Sunday, April 15, 2018

Hugo Ballot Review: Provenance, by Ann Leckie

Provenance, by Ann Leckie (Orbit, 978-0-316-38867-2, $26, hc, 439 pages) September 2017

A review by Rich Horton

Provenance is Ann Leckie’s fourth novel. The first three (Ancillary Justice, Ancillary Sword, and Ancillary Mercy) make up a trilogy about an “ancillary” of the Imperial Radch who becomes involved in a conflict between two versions of the Emperor. This new novel is set in the same universe, at roughly the same time, but outside the Radch. It is engaging and fun but frankly seems just a little thin next to the Ancillary series. There’s no crime in that – I think it’s a good thing when an author reaches the point where her readers are glad to read each of her books, and are satisfied by them – but also admit that they are not each equally as good (or progressively better). Solid and enjoyable work is nothing to sneeze at. That said, if I’m saying that, it probably means I don’t consider Provenance one of the best five or six SF novels of the year – and that’s true. But it doesn’t disgrace the award by its nomination either – and, indeed, it fits with all the nominees I’ve read so far, in being enjoyable and entertaining but not exceptional.

The main character is Ingray, a decidedly privileged young woman from the planet Hwae. Ingray’s mother Netano is a very powerful figure on Hwae, and Ingray has long believed that her brother Danach is her mother’s preferred heir. (In using terms like “young woman”, “mother”, “brother”, and “heir” I’m glossing over some interesting complexities of the social and gender organization on Hwae, including that people choose genders at roughly majority, that there are three choices (he, she, and e), that children (at least in powerful families) are often adopted), etc. etc.) So Ingray, in a desperate effort to impress Netano, has arranged to retrieve Pahlad Budraikim, the disgraced child of one of her mother’s rivals from “Compassionate Removal”, a ghastly seeming prison planet used by the Hwae in lieu of the death penalty. And now she has the person in question – except e claims to be someone else entirely. And Ingray is broke.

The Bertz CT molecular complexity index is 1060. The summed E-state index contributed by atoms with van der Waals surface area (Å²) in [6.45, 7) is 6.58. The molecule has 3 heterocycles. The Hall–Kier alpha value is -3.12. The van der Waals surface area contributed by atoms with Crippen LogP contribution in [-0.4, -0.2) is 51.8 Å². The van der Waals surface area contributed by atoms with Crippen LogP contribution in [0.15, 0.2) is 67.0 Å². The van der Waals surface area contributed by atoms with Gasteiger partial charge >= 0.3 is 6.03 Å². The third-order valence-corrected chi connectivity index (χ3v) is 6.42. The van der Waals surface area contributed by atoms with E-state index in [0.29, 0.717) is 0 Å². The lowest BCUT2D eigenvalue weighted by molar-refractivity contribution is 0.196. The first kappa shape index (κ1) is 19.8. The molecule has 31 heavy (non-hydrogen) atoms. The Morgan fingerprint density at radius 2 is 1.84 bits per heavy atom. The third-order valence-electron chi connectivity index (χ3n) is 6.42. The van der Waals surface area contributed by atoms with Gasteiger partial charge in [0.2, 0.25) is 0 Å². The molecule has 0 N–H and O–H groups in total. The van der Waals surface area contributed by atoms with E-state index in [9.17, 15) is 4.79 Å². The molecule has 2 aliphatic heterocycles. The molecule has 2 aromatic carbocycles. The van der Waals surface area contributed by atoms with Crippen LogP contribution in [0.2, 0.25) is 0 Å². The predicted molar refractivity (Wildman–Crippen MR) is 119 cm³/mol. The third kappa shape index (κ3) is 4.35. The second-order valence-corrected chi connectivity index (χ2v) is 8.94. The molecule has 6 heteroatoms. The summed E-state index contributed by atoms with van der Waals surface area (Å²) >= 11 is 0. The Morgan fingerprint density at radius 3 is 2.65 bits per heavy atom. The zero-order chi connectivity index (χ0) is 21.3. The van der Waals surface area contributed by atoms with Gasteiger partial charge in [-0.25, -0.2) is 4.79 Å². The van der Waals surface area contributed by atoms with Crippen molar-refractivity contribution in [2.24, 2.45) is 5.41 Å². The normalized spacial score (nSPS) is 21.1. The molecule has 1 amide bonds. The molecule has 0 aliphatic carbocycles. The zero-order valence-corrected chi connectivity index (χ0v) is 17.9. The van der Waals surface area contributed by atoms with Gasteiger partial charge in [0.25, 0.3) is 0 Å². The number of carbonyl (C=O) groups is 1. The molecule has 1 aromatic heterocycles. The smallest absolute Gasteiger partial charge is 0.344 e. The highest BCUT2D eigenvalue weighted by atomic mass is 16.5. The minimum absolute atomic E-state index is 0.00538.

So Ingray ends up, a bit fortuitously, with a trip back to Hwae on a ship captained by one Uisine. But that has its owned complications – in particular, Uisine is wanted for stealing his ship from the Geck. So the Geck want him, but technicalities allow Uisine to take Ingray back home. Uisine is guilty, with extenuating circumstances – he is one of a group of humans who live on the Gecks’ homeworld, but who must be adapted to their aquatic lifestyle. And his gills never came in.

Complications keeps piling up. There is Ingray and her problems, Uisine and his, and “Garal”, as the person Ingray thought was Pahlad, Burdraikim and eir problems. Things don’t get easier back on Hwae – Ingray gets involved with some foreigners who want to study an area of “ruin glass”, which has implications for Hwae’s own history, and its accepted beliefs about that history, which are pretty fundamental to their culture. Then someone is murdered. And another group, from the planet Omkem, invades and kidnaps a group of children, looking for access to stargates …

There’s a lot going on, and it’s pretty involving stuff. It’s mixed with worthwhile cultural details, varying from human group to human group, and complicated further when aliens are involved. There’s some believable and fun action. The characters are engaging. The exploration of gender roles on Hwae, intertwined interestingly with class, is nice (there are parallels with the way gender is chosen in J. Y. Yang’s Hugo-nominated novella “The Black Tides of Heaven”, and frankly I think Leckie’s depictions of gender selection more interesting than Yang’s). So, then, why did I say it sometimes seems a bit thin? One reason is that everyone seems basically an early 21st Century human, and lots of the background details of their lives don’t differ a lot from our lives. Other than that, the whole book, while remaining fun, does seem to work out a bit conveniently. It all adds up to a book I enjoyed plenty, but a book I that I don’t quite think stands among the very best novels of 2017.

(I’ll caveat this by noting that while I know and am on good terms with a great many SF writers, including several Hugo nominees this year, I probably know Ann Leckie a bit better than some of the others, for the simple reason that she lives in a neighboring suburb to mine, that we sometimes go to the same grocery store, that our kids went to the same high school at about the same time, and that she, for example, signed my copy of Provenance at a local independent book store. So take anything I say with whatever heaps of salt you wish.)

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